So what will we do with the Mortal Instruments books we kept? What about the House of Night books we didn't? We have a staff member whose job it is to go through all the donations and keep them organized. Some he tosses immediately because of quality or item (VHS and cassette tapes do not make the cut, ever). Some, he gives to the selectors (like the books in question), and some he earmarks for sale. House of Night, along with any that he has already set aside, will go on to our Friends of the Library, who will sell it either in one of their large warehouse sales, at a cart sale they hold at our branch or another once a month, or go on a cart we keep at our location. This upsets people because they want to "support the library" better. Honestly, don't be upset if you find out your items went to the Friends, especially our Friends. They do a great deal for us, both financially and physically. Our Friends are the ones who finance programs like summer reading or purchase equipment and furniture. They often help us at author signings. They have provided amazing support for the North Texas Teen Book Festival, again through funding and volunteers. If your items go to the Friends, they WILL support the library, just in a different way.
As for the TMI books that our teens may want, they will actually go downstairs in our basement to a series of shelves full of YA books of all types. We have arcs, hardcovers, paperbacks, manga. Some are signed, even. What do we do with them? We save them. Hoard them like Scrooge McDuck and his vault of gold. And each summer and occasionally throughout the school year, we use them as prizes.
I live in a city in the DFW metroplex, and it's not one of the particularly wealthy cities in the area. We're lucky that our city maintains an excellent library system and supports NTTBF, but the families and individuals who use the library need us for very basic resources. Computer access, because they don't have internet at home. Help printing out resumes, help with job searches, ESL classes, literacy classes, basic Microsoft Word and internet classes. We participate in a snack program in the summer because local kids don't have access to subsidized school food during those months. So for us to reward kids and adults for reading with books they can take home and keep or sell or whatever they want is a huge deal. And not only do they get to to take a book home, they get to pick it out themselves, out of a massive shelf of really freaking good titles. They love arcs because, hello early books, and they also love signed books.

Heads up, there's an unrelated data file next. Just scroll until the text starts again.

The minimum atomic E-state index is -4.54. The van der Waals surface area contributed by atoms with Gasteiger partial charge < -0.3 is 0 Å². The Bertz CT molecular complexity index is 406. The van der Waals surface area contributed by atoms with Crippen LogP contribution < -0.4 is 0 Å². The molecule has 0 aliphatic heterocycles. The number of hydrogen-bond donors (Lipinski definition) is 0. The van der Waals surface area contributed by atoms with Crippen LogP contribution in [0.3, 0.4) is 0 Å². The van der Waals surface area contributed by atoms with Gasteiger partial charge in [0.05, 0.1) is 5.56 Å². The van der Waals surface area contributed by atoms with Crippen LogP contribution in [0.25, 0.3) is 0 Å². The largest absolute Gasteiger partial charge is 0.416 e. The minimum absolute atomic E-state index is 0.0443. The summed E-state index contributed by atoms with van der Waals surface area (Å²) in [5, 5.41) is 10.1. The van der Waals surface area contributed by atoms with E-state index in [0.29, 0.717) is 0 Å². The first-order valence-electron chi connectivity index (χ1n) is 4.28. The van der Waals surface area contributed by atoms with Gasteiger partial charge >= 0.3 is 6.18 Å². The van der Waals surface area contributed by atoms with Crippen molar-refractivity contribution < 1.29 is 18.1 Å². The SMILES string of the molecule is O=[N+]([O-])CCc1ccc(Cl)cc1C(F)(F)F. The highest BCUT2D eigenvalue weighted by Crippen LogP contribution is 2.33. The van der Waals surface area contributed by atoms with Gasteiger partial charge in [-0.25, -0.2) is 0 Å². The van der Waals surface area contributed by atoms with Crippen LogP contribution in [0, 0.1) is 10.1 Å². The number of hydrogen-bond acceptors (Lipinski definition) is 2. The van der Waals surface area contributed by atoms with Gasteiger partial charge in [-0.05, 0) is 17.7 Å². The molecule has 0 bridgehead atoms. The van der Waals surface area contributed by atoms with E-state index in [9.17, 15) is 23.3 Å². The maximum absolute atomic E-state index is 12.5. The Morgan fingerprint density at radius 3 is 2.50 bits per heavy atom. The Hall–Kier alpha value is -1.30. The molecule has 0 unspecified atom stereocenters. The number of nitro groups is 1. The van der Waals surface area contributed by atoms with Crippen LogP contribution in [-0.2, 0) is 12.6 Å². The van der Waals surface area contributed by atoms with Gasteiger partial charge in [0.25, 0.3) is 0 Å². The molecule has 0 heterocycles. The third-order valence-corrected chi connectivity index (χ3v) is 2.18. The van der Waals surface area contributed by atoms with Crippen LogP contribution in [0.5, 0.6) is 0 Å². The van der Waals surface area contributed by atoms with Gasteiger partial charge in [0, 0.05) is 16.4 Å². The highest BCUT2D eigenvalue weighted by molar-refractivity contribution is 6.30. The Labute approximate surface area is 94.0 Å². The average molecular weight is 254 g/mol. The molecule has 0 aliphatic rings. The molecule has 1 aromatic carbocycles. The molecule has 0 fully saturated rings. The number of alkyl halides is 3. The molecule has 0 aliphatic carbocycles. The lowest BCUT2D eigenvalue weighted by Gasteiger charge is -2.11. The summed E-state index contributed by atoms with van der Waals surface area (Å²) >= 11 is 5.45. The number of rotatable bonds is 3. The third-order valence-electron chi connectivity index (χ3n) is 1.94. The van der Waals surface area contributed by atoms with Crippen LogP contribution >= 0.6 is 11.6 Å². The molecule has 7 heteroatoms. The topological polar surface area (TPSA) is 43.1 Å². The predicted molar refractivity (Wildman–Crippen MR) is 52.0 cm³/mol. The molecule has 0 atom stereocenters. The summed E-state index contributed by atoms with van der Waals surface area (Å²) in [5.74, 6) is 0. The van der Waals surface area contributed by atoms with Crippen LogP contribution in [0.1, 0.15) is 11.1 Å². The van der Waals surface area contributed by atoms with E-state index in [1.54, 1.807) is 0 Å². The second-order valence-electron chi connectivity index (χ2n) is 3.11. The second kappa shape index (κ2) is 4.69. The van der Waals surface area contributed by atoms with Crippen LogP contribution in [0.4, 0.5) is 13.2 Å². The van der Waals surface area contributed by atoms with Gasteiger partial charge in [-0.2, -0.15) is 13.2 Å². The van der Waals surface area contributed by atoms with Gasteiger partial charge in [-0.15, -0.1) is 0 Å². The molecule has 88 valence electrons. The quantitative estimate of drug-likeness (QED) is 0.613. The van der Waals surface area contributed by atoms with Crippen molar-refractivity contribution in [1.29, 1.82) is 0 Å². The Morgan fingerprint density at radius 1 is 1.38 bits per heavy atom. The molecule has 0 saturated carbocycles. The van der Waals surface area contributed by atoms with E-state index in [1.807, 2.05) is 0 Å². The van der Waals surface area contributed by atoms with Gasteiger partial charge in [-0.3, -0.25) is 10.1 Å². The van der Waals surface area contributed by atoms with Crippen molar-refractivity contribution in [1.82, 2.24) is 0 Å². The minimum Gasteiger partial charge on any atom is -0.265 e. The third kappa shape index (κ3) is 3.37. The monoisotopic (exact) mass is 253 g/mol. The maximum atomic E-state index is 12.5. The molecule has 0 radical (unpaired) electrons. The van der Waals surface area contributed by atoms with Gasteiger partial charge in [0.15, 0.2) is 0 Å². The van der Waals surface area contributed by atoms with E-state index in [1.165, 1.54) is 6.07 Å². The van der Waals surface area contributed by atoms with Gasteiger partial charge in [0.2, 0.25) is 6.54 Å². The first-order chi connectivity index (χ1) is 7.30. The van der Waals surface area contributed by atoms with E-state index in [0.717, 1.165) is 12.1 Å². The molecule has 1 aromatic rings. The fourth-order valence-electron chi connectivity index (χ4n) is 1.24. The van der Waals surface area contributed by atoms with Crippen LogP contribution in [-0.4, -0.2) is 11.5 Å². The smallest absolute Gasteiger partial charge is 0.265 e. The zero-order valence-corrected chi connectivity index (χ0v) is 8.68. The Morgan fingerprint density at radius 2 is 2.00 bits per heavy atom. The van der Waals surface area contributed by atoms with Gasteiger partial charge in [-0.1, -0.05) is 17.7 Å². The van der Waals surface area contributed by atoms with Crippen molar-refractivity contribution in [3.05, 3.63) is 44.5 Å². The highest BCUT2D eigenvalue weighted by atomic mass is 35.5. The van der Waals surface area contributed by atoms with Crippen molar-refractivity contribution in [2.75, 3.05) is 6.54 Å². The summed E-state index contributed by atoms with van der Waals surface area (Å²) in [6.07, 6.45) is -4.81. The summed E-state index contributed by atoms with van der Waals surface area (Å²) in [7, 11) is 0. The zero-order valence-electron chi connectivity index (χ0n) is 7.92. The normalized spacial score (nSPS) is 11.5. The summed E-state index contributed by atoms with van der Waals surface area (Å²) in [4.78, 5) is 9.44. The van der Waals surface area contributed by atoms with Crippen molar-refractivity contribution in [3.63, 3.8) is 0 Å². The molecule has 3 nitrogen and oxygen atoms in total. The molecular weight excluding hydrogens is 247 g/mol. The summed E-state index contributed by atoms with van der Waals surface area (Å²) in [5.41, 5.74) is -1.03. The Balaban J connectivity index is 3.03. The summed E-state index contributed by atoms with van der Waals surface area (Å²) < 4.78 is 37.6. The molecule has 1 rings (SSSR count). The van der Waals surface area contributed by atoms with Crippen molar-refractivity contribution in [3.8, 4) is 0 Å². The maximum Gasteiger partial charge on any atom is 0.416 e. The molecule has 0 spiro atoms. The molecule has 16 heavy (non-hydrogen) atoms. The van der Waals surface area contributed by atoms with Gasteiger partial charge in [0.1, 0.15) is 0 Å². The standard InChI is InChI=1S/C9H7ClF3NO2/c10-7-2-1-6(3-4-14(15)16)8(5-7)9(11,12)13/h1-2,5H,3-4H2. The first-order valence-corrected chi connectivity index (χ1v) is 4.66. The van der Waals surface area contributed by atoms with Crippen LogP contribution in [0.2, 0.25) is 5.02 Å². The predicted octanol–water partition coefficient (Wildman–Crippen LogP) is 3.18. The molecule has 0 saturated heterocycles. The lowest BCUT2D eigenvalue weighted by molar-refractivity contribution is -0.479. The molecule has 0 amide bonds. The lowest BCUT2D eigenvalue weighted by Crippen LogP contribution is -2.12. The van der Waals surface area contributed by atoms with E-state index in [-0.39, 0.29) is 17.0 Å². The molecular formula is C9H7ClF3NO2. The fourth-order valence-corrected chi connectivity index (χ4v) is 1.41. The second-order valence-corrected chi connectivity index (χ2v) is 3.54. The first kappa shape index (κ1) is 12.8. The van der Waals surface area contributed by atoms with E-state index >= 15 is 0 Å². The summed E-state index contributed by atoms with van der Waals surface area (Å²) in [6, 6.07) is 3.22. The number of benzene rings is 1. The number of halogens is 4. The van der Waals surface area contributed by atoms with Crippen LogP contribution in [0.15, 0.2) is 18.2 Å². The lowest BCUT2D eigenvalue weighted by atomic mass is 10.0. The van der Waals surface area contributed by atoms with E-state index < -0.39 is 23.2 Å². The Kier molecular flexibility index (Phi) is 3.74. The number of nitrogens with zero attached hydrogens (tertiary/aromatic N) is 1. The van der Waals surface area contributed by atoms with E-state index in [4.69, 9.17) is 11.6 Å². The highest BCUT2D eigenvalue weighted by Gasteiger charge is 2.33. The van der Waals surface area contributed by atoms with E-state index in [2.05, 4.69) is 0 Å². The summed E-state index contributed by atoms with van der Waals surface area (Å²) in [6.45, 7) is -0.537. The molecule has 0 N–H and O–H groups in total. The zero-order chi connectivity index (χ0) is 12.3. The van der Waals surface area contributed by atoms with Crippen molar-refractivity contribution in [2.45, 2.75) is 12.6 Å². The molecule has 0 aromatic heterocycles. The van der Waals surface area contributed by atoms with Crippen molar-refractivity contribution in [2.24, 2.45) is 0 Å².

One of the reasons NTTBF was created and why author events are so strong in my library is because it's a special experience for our community. Authors and signed books mean something extraordinary to our teens and tweens. They're celebrities, but attainable and real celebrities. Yes, they will also fawn over anyone who comes in town for Comic Con or concerts, but they don't always have the funds for those events. Author events are free. The books we give them during the summer are free. It may sound like a MasterCard commercial, but the feelings that they get from these books are priceless.
Once again, this is just MY library. If you want to know what happens to book donations at YOUR library, check their website or just ask a staff member. I worry the general public is afraid their library staff will bite. Even if the little old lady behind the desk looks like she belongs in Monster's University,
I promise we won't throw you through the window if you ask a question. And don't apologize for asking or for "interrupting" or "bothering" the staff. You're not. The library is providing a public service. It's literally our job to help you and answer your questions. :)
Have a question about life in the library? Let me know in the comments!